2. Poor Gayzer. Anyone who has spent more than two minutes in Brussels with anyone other than FoE, knows that counter to narrative of both right and left, the Commission has always been very, very, very supportive of shale gas. They were way ahead of Cameron on this and basically had to shame him in to supporting shale. They have been frustrated by the antis at state level, but the strongest supporters of shale gas in Europe I know have been civil servant within the various DGs Business, Environment and right to the top. Donald Tusk was instrumental in the Polish shale efforts for example.

    • Excellent challenge. The industry has clearly stated it’s intention and scale of development. The cumulative effects should be considered.

      A Habitat Regulation Assessment is a European Directive to conserve natural habitats across Europe.

      If a planning application potentially threatens a natural habitat then a full assessment (HRA) is required.

      The first consideration of an HRA is to look at any ‘cumulative’ effect and any other ‘plans and projects in combination with’

      As most of the country is under licence for development it would be common sense to look at the cumulative effect on our ‘habitat’ from thousands of wells scattered around the British countryside.

    • With a name like Gayzer Frackman, what could go wrong? [Edited by moderator]
      And it’s not like another appeal against a fracking operation on climate change grounds has been shot down by a judge already. Oh, wait a minute.

      And it’s not like the entire fallacy upon which the anti-frack movement has been built was just struck down by the independent ASA. Oh, wait.

      And it’s not like the ASA’s ruling would impact the judge’s feelings about someone named “gayzer frackman”

      I’m sure it is going to work out really, really great for gayzer and his astonishing 2,999 crowdsourced pounds.

    • But the Polish shale effort along with Denmark failed and many European countries still have a ban in place so irrespective of the civil servants and Donald Tusk – shale is a fail 🙂

    • Disgusting treatment of a peaceful protester, is Jacqui one of those extremist terrorists that the pro frackers crow about? No, just another ordinary person standing up to Goliath. This is why people protest, dictatorial state, or ordinary people? People every time for me.

      • Disgusting and unsafe behaviour attempting to prevent a company going about its lawful business. She had plenty of opportunity to make her point and not get arrested. Hopefully she will be charged, found guilty and fined. Just like I would be if I walked down the road outside my house obstructing traffic and ignoring a Police Officer. Of course I am sure you will all chip in and pay her fine, probably not for me though?

        • Peaceful protest is not an offence, it never has been, most cases of this type are quietly dropped, the intention is to intimidate, prosecution reveals too much and is all ready discredited. if you were subject to injustice Paul i would defend you too. Justice is everyone’s right, wether I agree with your politics or not, that’s called democracy, innocent until proven guilty [edited by moderator].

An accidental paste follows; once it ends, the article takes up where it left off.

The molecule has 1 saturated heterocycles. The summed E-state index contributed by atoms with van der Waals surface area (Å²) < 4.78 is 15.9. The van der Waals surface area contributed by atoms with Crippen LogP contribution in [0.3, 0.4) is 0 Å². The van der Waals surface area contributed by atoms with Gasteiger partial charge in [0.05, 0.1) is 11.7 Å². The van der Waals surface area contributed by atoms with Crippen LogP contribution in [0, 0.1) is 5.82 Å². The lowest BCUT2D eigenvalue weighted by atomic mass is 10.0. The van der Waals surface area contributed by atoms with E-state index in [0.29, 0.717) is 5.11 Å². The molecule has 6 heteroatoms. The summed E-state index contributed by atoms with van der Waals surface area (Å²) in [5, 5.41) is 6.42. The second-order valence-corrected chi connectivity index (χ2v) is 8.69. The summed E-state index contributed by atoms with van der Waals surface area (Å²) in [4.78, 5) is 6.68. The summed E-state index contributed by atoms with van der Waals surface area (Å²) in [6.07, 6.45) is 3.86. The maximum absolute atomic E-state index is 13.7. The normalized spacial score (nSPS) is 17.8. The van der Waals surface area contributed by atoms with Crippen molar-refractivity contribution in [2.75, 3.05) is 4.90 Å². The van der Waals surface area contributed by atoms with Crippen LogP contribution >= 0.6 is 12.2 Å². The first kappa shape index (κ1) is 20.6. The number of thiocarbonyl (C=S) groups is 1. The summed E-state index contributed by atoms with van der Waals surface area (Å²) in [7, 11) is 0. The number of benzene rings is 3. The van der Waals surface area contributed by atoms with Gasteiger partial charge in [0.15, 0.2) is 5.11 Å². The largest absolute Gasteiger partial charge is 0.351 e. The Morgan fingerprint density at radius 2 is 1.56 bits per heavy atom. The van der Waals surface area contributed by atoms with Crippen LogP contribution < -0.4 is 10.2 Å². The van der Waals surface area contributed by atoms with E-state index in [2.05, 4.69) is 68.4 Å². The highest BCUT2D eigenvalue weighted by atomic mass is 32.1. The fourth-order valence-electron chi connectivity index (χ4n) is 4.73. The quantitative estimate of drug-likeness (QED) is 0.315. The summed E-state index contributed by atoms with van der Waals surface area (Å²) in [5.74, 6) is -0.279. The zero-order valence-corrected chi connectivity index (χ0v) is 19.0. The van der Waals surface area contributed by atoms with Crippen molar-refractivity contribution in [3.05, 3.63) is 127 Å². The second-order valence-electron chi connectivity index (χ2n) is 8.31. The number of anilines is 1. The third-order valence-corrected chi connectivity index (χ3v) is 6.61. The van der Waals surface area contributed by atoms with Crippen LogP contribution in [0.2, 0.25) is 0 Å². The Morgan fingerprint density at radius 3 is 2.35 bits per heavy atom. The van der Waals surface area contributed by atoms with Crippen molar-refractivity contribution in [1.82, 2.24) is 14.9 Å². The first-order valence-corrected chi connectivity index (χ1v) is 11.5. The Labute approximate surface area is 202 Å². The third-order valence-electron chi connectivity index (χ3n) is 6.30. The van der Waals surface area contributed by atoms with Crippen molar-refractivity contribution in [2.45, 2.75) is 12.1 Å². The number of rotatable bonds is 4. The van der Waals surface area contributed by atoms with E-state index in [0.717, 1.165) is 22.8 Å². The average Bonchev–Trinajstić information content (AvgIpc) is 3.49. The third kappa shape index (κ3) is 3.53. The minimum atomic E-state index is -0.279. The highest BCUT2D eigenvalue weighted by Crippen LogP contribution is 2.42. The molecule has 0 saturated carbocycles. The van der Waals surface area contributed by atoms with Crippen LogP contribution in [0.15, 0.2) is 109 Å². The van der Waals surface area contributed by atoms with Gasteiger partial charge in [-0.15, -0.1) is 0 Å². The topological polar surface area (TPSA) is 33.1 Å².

• So, Phil, you believe that the police committed an injustice for protecting the rights of Cuadrilla, and other people who wished to use the road at the time? Why is it that the anti-frackers are the only ones whose rights you think should be protected?

            • The police are there to protect the public who pay for them through their taxes. Cuadrilla have their finance in offshore tax havens and operate tax avoidance schemes. Who pays for this police protection of private companies? The British tax payer does, not you by the way you live in America, in your country you can be arrested for walking down the street. Do you know that in Britain it is the pedestrian that has the legal right of way not the vehicle? It is the vehicle which obstructs on a public right of way, ask the traffic police, hence the legal right for pedestrians to walk in front of a vehicle without hindrance.

              • Not according to the law, Phil. In the UK, the right to peaceful protest may be limited in situations where protest threatens to undermine the rights and freedoms of others.

                You haven’t answered my question. Why do you feel that the rights of the protesters should matter more than the rights of the general public who wish to use the road? Why should they matter more than the rights of Cuadrilla and its employees? You muttered something about taxes. Is the protection of rights in the UK proportionate to taxes paid? If so, can you please cite that statute for me?

                • Oh dear pennywise, no you are quite wrong. Hey! i just used two of your favourite words for the first time in any post!

                  Relax, sit down and read and learn, you obviously dont understand British Law. Incidentally in America, historically, all European settlers occupy land previously stolen from the native tribes, the natives had no concept of ownership, to a native you only owned the two pieces of land under your feet, and they werent too sure of that, To them all the universe was under the protection of Gitche Manitou meaning Great Spirit amongst many other names, no ownership, just responsible husbandry of the land. So i understand why you don’t know English Law.

                  What you have to remember is that all roads in the UK (apart from newly engineered roads like motorways and by-passes, etc.) grew up from footpaths, which in turn grew up from ancient rights of way, given by whoever owned the land. Often land was open and free of ownership and people could roam where they wished, only the partitioning behaviour in England changed that, but they could not overturn common Law, which is inalienable, even now.

                  Those rights of way have never been removed, so, legally, UK is in the same position as we were centuries ago – people on foot (and horseback) have a right to pass along the road. Motorists don’t (that’s why you need a licence – “licence” is a legal word meaning “permission”).